A new study from ACR 2019 found tocilizumab outperformed rituximab in rheumatoid arthritis patients with low B-cell levels.
Constantino Pitzalis, MD, PhD
A recent study is shedding light on the effectiveness of tocilizumab and rituximab in rheumatoid arthritis patients with low B-cell levels in synovial tissue.
Results of the study, which were presented at the 2019 American College of Rheumatology annual meeting in Atlanta, GA, demonstrated tocilizumab was more effective than rituximab in this specific patient population.
With previous research indicating patients with early rheumatoid arthritis had low levels or the complete absence of B-cell infiltration in their synovial tissue, investigators designed a 48-week, phase 4 study to compare the two popular treatments.
The multi center, open-label, randomized, controlled trial included a total of 164 patients from centers in Europe who were randomized to receive either rituximab and tocilizumab. Investigators noted all patients in the study were failing or intolerant to csDMARD therapy and at least 1 TNF inhibitor.
Synovial tissue of patients was obtained at trial entry and investigators classified patients as B-cell rich or B-cell poor. Randomization of patients was based on this histological classification.
The primary outcome measures of the study included the Clinical Disease Activity Index (CDA) improvement of 50 or more from baseline and Major Treatment response (MTR) improvement of 50% or more and CDAI less than 10.1. Secondary outcome measure for the study was CDAI response in the B-cell rich cohort.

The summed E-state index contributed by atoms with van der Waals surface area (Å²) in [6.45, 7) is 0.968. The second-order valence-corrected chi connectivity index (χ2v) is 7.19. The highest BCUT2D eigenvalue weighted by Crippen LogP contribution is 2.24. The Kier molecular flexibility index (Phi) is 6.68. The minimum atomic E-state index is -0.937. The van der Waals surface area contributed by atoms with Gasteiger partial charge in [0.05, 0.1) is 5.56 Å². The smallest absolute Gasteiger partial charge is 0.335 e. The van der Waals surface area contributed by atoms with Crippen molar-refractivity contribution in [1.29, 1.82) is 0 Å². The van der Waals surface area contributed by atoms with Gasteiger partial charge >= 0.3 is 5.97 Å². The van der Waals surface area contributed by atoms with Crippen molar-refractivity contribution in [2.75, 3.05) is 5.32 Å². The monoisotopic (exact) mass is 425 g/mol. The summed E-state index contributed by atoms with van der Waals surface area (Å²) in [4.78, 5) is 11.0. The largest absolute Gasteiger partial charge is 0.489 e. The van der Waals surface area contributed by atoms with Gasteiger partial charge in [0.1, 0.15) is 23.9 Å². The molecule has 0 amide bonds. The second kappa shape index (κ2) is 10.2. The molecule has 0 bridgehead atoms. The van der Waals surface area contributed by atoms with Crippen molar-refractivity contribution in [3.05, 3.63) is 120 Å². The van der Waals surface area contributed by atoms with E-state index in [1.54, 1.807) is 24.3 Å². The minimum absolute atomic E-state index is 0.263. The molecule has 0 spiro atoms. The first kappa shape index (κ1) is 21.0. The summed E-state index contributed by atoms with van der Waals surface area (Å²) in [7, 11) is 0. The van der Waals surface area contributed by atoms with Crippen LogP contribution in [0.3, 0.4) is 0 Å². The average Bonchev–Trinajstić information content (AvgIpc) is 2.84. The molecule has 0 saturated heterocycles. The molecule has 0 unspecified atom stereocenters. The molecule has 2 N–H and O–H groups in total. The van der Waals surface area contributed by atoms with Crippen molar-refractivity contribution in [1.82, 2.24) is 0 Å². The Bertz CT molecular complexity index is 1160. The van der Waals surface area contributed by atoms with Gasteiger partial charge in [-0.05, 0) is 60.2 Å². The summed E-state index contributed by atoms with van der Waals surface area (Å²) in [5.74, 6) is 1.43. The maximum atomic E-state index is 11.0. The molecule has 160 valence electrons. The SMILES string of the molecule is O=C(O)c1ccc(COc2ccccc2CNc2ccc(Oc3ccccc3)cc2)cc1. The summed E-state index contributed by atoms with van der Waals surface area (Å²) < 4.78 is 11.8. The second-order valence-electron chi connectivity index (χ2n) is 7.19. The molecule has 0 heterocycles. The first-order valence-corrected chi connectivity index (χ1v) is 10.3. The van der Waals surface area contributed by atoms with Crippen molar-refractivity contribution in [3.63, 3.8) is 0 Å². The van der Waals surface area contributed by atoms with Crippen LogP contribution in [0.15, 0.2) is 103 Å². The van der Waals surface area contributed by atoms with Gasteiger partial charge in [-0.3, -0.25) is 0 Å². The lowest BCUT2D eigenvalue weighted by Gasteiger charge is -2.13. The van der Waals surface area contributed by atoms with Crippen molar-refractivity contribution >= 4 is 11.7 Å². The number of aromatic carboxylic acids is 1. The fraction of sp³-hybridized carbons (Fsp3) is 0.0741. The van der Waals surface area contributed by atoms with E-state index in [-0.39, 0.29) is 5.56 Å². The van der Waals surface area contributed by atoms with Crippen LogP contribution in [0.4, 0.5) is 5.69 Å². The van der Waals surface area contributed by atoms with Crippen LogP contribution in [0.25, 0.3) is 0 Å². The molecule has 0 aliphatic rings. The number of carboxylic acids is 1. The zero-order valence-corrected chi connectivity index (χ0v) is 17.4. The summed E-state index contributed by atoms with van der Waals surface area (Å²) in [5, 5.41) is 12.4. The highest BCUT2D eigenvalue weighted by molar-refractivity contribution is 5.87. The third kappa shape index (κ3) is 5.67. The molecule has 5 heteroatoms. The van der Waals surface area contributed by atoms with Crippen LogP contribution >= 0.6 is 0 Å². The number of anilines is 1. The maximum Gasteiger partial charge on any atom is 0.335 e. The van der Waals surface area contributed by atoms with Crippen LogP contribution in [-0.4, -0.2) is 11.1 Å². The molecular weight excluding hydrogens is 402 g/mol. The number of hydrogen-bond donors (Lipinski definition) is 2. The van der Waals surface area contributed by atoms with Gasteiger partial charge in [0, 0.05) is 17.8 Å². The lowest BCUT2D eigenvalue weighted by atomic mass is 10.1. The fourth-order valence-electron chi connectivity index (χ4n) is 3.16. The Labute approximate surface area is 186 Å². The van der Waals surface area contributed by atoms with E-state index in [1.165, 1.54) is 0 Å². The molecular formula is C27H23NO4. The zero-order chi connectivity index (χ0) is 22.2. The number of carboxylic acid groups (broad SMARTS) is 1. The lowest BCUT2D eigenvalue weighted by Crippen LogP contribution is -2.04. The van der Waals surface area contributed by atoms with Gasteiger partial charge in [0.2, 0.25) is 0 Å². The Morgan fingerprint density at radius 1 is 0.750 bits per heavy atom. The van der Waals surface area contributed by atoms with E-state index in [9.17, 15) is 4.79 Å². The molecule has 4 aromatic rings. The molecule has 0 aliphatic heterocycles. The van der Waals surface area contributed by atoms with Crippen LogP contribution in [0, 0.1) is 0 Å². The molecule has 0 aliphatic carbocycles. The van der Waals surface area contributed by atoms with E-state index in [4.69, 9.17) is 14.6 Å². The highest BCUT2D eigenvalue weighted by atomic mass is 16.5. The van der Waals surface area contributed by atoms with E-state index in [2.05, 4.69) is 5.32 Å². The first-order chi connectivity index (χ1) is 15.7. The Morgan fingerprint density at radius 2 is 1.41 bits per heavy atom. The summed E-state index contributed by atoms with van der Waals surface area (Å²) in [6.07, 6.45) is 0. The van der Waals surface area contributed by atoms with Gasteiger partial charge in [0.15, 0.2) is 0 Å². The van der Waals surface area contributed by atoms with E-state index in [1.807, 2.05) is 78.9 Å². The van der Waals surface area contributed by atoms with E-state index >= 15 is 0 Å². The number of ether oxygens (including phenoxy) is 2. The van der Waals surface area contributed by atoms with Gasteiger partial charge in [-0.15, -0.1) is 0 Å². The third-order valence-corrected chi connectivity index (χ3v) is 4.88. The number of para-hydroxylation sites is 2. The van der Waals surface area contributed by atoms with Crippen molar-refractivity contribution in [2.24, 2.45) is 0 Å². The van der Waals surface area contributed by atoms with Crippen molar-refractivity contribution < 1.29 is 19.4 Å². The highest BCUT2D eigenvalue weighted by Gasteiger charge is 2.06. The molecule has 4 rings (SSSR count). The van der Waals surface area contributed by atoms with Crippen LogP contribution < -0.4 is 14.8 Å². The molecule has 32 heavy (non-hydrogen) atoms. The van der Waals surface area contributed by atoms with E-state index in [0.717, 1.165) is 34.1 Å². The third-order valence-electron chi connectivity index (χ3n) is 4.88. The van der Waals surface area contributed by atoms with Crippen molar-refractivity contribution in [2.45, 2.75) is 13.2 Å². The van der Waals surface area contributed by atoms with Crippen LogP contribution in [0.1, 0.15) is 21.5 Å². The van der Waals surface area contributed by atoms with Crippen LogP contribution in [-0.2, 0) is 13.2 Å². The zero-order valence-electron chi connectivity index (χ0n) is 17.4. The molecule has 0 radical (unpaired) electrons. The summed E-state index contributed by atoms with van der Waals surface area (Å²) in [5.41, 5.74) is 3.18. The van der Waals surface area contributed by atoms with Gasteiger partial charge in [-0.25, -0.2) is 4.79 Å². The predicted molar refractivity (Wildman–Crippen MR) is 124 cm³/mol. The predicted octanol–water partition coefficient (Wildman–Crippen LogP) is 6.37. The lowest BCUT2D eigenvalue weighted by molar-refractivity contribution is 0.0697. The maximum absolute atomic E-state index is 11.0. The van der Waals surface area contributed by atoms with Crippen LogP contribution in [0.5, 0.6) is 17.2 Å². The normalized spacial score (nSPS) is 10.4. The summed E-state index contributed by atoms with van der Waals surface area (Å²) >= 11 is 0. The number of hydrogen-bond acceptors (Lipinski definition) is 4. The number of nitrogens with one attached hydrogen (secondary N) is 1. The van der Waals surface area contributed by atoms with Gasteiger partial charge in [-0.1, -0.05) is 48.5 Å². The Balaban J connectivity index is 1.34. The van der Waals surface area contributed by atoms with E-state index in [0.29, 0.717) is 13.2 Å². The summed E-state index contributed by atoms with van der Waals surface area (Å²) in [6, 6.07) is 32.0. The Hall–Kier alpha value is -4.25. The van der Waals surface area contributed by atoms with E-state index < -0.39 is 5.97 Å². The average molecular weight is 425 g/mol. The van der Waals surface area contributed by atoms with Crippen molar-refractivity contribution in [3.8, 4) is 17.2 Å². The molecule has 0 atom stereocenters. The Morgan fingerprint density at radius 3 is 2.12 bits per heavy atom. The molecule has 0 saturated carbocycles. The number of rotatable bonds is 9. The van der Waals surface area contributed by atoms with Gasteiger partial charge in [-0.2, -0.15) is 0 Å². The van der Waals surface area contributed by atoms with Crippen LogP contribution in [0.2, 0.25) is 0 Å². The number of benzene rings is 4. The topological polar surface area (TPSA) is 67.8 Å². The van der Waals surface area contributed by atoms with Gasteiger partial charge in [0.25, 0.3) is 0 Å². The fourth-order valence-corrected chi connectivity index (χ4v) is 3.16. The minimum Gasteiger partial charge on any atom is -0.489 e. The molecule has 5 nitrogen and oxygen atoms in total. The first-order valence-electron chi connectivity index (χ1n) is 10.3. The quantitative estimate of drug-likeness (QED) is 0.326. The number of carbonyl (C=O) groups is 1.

The study, which was powered to test superiority of tocilizumab in B-cell poor patients, had a power of 89.5%. OF the 164 patients included in the study, 83 received rituximab and 81 received tocilizumab. From these groups, 81 rituximab patients and 73 tocilizumab patients completed treatment to week 16.
Upon analyses, tocilizumab appeared to be more effective for treating this patient population. In the B-cell poor group, investigators observed a significantly higher number of patients met the primary endpoint of MTR(46.3% versus 23.7%) and additional secondary endpoints.
“These findings are important as they indicate that patients with low level of B cells in the synovial tissue are less likely to respond to rituximab and should be treated with alternative medications,” said study presenter Costantino Pitzalis MD, PhD, director of the Center for Experimental Medicine and Rheumatology at Barts and the London School of Medicine and Dentistry.
Conversely, in B-cell rich patients investigators noted there was no significant difference in the majority of the study’s endpoints. Investigators did note an increased number of adverse events in patients treated with tocilizumab compared to those treated with rituximab.
This study, “A Randomized, Open Labelled Clinical Trial to Investigate Synovial Mechanisms Determining Response - Resistance to Rituximab versus Tocilizumab in Rheumatoid Arthritis Patients Failing TNF Inhibitor Therapy,” was presented at ACR 2019 by Costantino Pitzalis MD, PhD.